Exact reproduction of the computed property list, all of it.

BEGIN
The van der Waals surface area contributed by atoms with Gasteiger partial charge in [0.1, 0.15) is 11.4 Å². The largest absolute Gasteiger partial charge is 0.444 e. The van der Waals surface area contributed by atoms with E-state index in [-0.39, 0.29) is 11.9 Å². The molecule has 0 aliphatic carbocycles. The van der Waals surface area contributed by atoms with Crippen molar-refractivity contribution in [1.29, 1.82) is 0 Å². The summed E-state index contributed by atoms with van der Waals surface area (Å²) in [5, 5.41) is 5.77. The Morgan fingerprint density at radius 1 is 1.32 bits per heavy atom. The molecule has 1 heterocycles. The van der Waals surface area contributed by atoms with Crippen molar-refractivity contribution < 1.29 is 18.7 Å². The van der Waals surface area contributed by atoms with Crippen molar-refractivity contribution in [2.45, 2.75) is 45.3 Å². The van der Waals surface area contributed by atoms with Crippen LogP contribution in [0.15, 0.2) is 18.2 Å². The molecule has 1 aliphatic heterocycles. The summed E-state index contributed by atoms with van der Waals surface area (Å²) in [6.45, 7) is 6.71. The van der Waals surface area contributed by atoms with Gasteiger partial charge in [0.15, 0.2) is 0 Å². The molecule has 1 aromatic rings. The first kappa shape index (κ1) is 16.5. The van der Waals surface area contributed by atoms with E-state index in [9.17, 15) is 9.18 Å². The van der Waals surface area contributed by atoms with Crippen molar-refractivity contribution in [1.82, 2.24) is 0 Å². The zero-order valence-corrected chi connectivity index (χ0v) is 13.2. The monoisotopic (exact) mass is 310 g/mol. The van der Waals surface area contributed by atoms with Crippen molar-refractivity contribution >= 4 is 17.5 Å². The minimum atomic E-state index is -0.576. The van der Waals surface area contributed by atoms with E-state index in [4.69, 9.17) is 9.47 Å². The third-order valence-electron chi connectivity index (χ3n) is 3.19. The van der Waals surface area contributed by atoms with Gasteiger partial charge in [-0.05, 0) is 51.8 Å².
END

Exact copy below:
The van der Waals surface area contributed by atoms with Gasteiger partial charge in [0.1, 0.15) is 11.4 Å². The largest absolute Gasteiger partial charge is 0.444 e. The van der Waals surface area contributed by atoms with E-state index in [-0.39, 0.29) is 11.9 Å². The molecule has 0 aliphatic carbocycles. The van der Waals surface area contributed by atoms with Crippen molar-refractivity contribution in [1.29, 1.82) is 0 Å². The summed E-state index contributed by atoms with van der Waals surface area (Å²) in [5, 5.41) is 5.77. The Morgan fingerprint density at radius 1 is 1.32 bits per heavy atom. The molecule has 1 heterocycles. The van der Waals surface area contributed by atoms with Crippen molar-refractivity contribution < 1.29 is 18.7 Å². The van der Waals surface area contributed by atoms with Crippen molar-refractivity contribution in [2.45, 2.75) is 45.3 Å². The van der Waals surface area contributed by atoms with Crippen LogP contribution in [0.15, 0.2) is 18.2 Å². The molecule has 1 aliphatic heterocycles. The summed E-state index contributed by atoms with van der Waals surface area (Å²) in [6.45, 7) is 6.71. The van der Waals surface area contributed by atoms with Gasteiger partial charge in [0.15, 0.2) is 0 Å². The molecule has 1 aromatic rings. The first kappa shape index (κ1) is 16.5. The van der Waals surface area contributed by atoms with E-state index in [9.17, 15) is 9.18 Å². The van der Waals surface area contributed by atoms with Crippen molar-refractivity contribution in [1.82, 2.24) is 0 Å². The zero-order valence-corrected chi connectivity index (χ0v) is 13.2. The monoisotopic (exact) mass is 310 g/mol. The van der Waals surface area contributed by atoms with Crippen molar-refractivity contribution >= 4 is 17.5 Å². The minimum atomic E-state index is -0.576. The van der Waals surface area contributed by atoms with E-state index in [4.69, 9.17) is 9.47 Å². The third-order valence-electron chi connectivity index (χ3n) is 3.19. The van der Waals surface area contributed by atoms with Gasteiger partial charge in [-0.05, 0) is 51.8 Å².